Claudia Leisinger


Director: Michael Winterbottom Starring: Steve Coogan, Paddy Considine, Shirley Henderson, Andy Serkis, John Simm Format: DVD

This history of Manchester’s Factory Records from 70’s punk to 90’s rave is a fizzing cocktail of pills, thrills and heartaches. Steve Coogan’s hapless, Partridge-esque impresario Tony Wilson guides us through a sly and riotous romp that junks the facts, fuels the legend and still unerringly captures the feel of a generation. Soundtrack’s not bad, either.

You’ll need about twenty-four hours to get through these two lovingly prepared discs, stuffed with more gear than a Happy Mondays’ dressing room. Disc One’s snappily designed menus (all titled after Factory songs) link to a trailer, New Order video, a ‘Sleeve Notes’ option for pop-up on-screen info and a batch of additional scenes, many the equal of anything in the final cut (see Best Extra). Steve Coogan and producer Andrew Eaton’s commentary stays fairly low-key, but Tony Wilson’s is, predictably, unintentionally hilarious. Bristling that the film unfairly turns him into a ‘pretentious twat’, his name-dropping, philosophy-quoting ramblings happily confirm it anyway. There’s also some Class A reminiscing from a scary-looking Shaun Ryder (‘basically we turned arsing about into an artform’), grinning corpse Bez and many others. Sorted.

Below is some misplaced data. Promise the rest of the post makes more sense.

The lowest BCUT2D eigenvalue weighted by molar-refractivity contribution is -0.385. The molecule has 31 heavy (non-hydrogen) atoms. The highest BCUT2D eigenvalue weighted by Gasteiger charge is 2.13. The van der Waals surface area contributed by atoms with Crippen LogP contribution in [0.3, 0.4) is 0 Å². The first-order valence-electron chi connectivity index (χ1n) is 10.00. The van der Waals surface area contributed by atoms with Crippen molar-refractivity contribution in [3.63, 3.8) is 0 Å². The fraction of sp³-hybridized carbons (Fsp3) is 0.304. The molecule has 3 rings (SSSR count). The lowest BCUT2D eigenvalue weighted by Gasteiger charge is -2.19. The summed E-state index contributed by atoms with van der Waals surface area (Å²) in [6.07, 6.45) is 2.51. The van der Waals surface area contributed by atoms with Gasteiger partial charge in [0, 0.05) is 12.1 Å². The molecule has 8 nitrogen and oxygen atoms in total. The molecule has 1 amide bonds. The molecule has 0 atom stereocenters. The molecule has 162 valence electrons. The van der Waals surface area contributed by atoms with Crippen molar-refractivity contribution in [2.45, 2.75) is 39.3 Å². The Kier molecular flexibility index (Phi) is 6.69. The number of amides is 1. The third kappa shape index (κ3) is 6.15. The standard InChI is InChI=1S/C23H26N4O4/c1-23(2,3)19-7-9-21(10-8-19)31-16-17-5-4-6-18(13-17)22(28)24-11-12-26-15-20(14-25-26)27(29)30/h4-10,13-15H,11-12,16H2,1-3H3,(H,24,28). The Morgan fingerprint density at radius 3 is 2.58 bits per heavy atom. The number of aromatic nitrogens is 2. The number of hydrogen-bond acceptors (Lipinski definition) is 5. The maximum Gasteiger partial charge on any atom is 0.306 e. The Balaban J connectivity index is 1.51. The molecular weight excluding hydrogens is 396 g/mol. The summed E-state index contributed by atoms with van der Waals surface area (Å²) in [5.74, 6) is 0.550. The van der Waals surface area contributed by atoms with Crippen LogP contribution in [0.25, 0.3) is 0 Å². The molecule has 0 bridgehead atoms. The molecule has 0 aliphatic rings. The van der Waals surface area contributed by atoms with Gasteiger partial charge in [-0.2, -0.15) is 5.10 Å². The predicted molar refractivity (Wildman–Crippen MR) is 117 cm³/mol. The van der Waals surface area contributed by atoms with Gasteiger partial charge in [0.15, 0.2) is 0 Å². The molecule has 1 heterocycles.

Disc Two keeps the nostalgia flowing. ‘From the Factory Floor’ shows assorted Factory bods riffing on the good old days over a screening of the film and that man Wilson interviews Peter Saville about his acclaimed label artwork. Both features are really for anoraks only, and the mini-profile on Michael Winterbottom is sketchy, but these are minor quibbles to a DVD set capable of turning your front room into the Hacienda. You’ll be mad for it.

Film: * * * * (4) Disc: * * * * * (5)

'© Future Publishing 2003. No material may be reproduced without the written permission of the copyright holder.'